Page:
As the world’s reserve currency, the dollar has been a vital interest of national security for many decades. Entire operations of the US government are structured around the strategic value of the dollar and have the deep pocket off books ammo to prop it up wherever necessary. Readers not familiar with the formation and purpose of the Exchange Stabilization Fund will find it an important and valuable area of research. By the same token, systemically important financial institutions who have been given the ‘too big to fail’ moniker since the financial crisis are legally allowed to avoid marking their assets to market and from reporting their true financial condition if it is declared a matter of national  security.

Ultimately the dollar will revert to the intrinsic value of all fiat currencies: zero. Since the inception of the Federal Reserve Note, it has lost almost all of its purchasing power. With all of the international efforts to circumvent the dollar and the exponential expansion of both debt and the currency supply, it is clear that the Ponzi scheme is closing in on its end. Nonetheless, the dollar – and the entire economy – is still based on faith and confidence in addition to the backdoor manipulation. Trump’s election appears to have sparked a more optimistic attitude that has contributed to the strengthening of the currency. It’s important to keep in mind that the value of the dollar is measured not in terms of absolute purchasing power but in terms of how much value it has relative to other currencies. In a world where all fiat currencies go to zero but only the dollar has an armada of manipulation behind it, it isn’t entirely surprising to see the dollar gain ground on other  currencies.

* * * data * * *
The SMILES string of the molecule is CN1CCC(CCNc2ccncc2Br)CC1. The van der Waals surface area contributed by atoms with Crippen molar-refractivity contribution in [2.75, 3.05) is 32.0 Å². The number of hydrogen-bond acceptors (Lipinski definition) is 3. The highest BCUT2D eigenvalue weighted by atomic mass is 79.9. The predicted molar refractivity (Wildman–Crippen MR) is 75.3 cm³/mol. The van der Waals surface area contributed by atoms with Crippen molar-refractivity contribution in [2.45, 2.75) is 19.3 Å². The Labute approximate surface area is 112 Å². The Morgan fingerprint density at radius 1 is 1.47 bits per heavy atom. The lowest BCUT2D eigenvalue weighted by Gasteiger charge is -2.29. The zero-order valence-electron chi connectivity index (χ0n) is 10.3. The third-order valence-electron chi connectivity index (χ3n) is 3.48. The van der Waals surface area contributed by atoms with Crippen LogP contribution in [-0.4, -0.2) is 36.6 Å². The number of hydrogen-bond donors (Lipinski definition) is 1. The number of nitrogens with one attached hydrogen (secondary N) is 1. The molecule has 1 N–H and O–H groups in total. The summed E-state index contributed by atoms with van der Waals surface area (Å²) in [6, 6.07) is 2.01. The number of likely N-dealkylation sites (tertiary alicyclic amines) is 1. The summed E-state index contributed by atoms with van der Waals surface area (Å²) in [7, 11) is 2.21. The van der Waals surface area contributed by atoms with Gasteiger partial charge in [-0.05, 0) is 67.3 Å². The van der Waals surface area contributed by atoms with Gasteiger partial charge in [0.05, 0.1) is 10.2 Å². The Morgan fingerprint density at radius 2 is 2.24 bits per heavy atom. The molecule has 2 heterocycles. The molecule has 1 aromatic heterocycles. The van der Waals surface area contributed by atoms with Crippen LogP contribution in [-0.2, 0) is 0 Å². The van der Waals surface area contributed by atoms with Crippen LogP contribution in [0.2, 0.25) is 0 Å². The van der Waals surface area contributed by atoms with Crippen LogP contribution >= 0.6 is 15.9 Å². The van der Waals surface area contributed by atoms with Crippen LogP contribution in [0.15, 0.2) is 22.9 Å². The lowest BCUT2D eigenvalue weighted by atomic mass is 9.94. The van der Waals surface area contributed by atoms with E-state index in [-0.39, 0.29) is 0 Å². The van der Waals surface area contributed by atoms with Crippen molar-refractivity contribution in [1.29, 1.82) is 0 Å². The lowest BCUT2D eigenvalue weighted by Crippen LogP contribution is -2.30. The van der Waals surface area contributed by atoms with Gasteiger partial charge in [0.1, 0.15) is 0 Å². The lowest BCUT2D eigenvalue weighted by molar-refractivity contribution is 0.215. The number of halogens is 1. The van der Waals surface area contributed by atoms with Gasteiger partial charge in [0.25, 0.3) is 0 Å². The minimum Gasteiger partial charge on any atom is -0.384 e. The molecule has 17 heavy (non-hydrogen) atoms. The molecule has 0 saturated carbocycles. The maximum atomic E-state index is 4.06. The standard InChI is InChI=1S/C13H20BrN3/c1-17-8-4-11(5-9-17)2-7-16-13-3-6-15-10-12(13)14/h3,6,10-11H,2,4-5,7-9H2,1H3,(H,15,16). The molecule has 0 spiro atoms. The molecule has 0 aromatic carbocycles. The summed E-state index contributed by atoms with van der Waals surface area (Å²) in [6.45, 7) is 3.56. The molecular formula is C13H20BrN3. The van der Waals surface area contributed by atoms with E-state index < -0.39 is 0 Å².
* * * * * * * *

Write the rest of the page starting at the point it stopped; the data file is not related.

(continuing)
However, an important impact of dollar strength takes place right here in the US. When the dollar rises in value, it means that our debt is harder to service because the interest payments become larger in relative terms. With the dollar actually strengthening on top of rising bond yields and the potential for interest rate hikes, it seems that the national debt – not including unfunded liabilities – has the potential to enter toxic territory. Indeed, many have forecast that the dollar would enter a crack-up boom phase where it would appreciate until it simply disappears and is replaced in a global reset. That scenario could be playing out right now before our very  eyes.